This is a precursor to the thrash/hardcore feel that “Behind Closed Doors” starts with, but that once again shifts quickly to a death metal feel before 20 seconds have gone by. The song builds in texture and intensity before giving way to some Trey Azagthoth style soloing. After some accentuated hits, the song transitions into full-on thrash metal… for about 20 seconds before the track ends.
“When Talking Fails, It’s Time for Violence!” hits we are presented with a blackened-death mixture before launching into another classic thrash metal part just shy of the 30-second mark. I don’t think I have ever heard grind, death, or black metal bands incorporate thrash in this way into their music and it’s refreshing, giving the music an alluring progressive quality.
“Your Dystopian Hell” begins with a blackened-shoegaze aesthetic, one we haven’t encountered yet in this album. This is, as always, quickly broken up by blasts, shredded riffs, and wild screams. We get the return of some cookie monster growls over riffs that remind me of early Mortician. At 50 seconds the song opens up a bit, the drums playing a half-time groove over some faster hats. The vocals here give the music a metalcore feel. The punctuating riffs, accented over a strangely distorted layer. This could be a synth or sample of some sort, but it also could be a looped guitar part. The sound of the noise is unsettling and I love it.
“Unrecognisable” is the obligatory song the band has to put on the album, otherwise, their grind license is revoked. Ten seconds long with suitably violent lyrics. What else do I need to say?
Striking forward in “Hatred Transcending” we get more hardcore/thrash crossover-sounding riffs all bookended by brutal blasts and guttural exclamations. From about 1:05 the track gets weird. The drums drop out and the guitar starts to sound distant and trippy. The raspy vocals continue as the music churns into a confusing mess.
“Pale Moonlight” has an interesting start, beginning with only drums playing some polyrhythms. The sounds of timbale and shakers enter and the vocals take on a decidedly metalcore, post-hardcore feel. I love this track as it is just so different from anything else on the album, almost a palette cleanser, especially since it is roughly in the middle of the release.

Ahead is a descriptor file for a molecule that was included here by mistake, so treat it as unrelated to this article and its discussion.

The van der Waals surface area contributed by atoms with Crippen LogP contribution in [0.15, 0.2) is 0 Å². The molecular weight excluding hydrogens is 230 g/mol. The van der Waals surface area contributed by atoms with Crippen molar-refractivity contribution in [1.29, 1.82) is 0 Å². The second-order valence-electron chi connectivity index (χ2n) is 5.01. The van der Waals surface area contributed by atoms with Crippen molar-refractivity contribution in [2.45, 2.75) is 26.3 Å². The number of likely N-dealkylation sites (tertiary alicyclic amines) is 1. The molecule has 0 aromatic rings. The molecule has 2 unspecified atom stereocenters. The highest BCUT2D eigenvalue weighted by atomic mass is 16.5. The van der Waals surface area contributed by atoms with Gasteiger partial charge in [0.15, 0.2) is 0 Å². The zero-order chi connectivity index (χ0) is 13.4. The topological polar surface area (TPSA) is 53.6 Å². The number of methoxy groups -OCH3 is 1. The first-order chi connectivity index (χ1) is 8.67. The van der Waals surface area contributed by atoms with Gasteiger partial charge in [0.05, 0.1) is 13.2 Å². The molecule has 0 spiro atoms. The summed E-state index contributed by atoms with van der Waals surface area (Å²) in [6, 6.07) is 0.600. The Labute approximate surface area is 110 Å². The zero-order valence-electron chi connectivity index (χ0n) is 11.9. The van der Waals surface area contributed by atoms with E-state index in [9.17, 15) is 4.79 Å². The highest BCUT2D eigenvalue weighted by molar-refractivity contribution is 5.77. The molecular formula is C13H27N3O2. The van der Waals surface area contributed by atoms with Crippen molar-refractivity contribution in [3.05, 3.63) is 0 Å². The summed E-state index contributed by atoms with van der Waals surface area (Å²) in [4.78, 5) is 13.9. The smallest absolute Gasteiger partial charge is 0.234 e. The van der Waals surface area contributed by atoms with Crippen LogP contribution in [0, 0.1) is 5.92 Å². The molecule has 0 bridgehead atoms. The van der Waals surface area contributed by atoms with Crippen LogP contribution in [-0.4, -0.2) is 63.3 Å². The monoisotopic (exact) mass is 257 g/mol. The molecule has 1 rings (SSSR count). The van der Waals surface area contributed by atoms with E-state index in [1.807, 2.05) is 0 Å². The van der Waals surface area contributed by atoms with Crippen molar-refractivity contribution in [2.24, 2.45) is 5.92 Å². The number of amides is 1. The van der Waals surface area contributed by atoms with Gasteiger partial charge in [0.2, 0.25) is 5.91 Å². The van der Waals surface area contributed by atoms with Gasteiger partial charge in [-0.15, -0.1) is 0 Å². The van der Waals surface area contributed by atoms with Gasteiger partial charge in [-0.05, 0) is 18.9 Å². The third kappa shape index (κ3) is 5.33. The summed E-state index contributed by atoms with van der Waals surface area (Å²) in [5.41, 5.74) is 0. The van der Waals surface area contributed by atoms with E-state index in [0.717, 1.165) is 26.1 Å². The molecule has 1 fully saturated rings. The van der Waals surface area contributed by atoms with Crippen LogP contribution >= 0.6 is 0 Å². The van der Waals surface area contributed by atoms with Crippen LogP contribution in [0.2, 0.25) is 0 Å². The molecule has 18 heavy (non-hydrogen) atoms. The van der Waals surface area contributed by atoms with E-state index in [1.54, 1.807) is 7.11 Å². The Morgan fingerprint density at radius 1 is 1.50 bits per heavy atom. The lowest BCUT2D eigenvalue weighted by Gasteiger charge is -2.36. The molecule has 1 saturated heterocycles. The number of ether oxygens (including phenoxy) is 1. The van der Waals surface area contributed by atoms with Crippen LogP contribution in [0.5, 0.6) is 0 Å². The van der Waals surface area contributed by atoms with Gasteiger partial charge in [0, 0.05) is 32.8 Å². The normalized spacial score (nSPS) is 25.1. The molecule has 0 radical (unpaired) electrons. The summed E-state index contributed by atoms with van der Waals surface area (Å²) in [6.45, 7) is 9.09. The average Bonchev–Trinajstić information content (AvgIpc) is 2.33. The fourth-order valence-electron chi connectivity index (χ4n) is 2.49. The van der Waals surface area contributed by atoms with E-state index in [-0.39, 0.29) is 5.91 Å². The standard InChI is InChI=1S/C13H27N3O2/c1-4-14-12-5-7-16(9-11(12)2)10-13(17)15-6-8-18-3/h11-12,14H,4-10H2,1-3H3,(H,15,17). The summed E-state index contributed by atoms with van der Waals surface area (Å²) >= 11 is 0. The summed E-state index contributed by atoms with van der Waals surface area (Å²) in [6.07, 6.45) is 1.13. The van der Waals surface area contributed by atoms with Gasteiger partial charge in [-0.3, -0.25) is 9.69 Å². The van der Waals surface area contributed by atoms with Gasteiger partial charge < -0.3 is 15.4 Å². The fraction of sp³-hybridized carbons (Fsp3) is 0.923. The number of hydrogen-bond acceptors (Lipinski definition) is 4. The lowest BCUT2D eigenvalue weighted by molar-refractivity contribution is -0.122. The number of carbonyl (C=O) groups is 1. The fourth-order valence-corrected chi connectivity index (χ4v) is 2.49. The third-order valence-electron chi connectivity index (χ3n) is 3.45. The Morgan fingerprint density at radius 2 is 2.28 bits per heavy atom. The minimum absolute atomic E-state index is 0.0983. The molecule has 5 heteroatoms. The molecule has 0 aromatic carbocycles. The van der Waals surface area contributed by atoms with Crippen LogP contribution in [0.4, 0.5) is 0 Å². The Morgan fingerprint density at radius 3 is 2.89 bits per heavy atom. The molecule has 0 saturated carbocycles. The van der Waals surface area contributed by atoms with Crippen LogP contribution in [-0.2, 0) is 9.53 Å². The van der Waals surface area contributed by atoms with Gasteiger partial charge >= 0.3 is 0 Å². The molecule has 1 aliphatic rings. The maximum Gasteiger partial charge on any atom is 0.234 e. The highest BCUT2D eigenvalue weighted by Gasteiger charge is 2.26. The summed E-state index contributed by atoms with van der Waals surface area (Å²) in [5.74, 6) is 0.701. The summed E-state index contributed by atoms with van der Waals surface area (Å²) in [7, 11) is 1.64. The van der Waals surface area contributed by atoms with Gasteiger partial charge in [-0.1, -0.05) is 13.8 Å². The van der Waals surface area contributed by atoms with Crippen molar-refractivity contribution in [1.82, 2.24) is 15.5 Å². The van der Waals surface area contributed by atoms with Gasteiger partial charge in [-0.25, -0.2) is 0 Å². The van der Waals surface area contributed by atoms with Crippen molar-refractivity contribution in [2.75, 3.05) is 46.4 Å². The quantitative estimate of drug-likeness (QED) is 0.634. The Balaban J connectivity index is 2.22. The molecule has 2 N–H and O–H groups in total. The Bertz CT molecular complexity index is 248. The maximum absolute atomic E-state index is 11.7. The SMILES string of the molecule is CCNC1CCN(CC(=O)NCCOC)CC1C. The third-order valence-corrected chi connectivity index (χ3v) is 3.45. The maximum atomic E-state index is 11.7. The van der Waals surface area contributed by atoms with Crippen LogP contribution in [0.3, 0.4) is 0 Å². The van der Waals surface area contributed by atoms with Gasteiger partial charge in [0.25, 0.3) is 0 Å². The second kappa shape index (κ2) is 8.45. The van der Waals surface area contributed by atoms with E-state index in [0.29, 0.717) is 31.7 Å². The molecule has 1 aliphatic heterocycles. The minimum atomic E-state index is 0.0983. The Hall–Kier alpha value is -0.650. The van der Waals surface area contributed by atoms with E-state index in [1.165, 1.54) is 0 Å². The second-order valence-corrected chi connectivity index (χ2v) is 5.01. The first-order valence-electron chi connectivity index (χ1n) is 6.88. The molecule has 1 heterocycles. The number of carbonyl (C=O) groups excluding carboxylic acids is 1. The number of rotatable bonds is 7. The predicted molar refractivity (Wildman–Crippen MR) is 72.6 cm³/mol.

“Voiceless Choir” has one of my favourite parts of all the tracks on this album. At around 34 seconds the guitars sustain distorted chords while the drummer plays a fast punk groove. The vocalist whispers before an epic melodic lead enters, culminating in beautiful harmonies. Of course, we break into blackened thrash shortly after followed by more traditional thrash/hardcore. The gang vocals in this track instantly make me think of Municipal Waste.
“Grieve” hits us with something unique, some strange, strangulated saxophone that wails like a spirit being pulled down to Hades. Shortly after we have some frenetic violin shredding over the noise layered with slower bowed parts. The resultant feeling is mystical, dark, and regal.
The final track I will mention is the final track on the album, “Glass Shards”. It is most notable because of the length, 4:28 seconds, which is unheard of from a grind band, but also notable because of the post-rock, shoe-gaze quality the track exudes from about 1:30 onward. The music becomes wistful and the unsettling violin returns, but also the beautifully bowed legato, which soars over the climax of drum rolls and strummed guitars, makes for a strikingly emotive ending to such a violent album. If I am left with only one word to sum up Hiss, I would go with a masterpiece.
This album has to be one of the best metal albums I have ever heard. While it is still decidedly a metal/grind release, it is so diverse and so progressive that it transcends the tag of grind and becomes something wholly unique.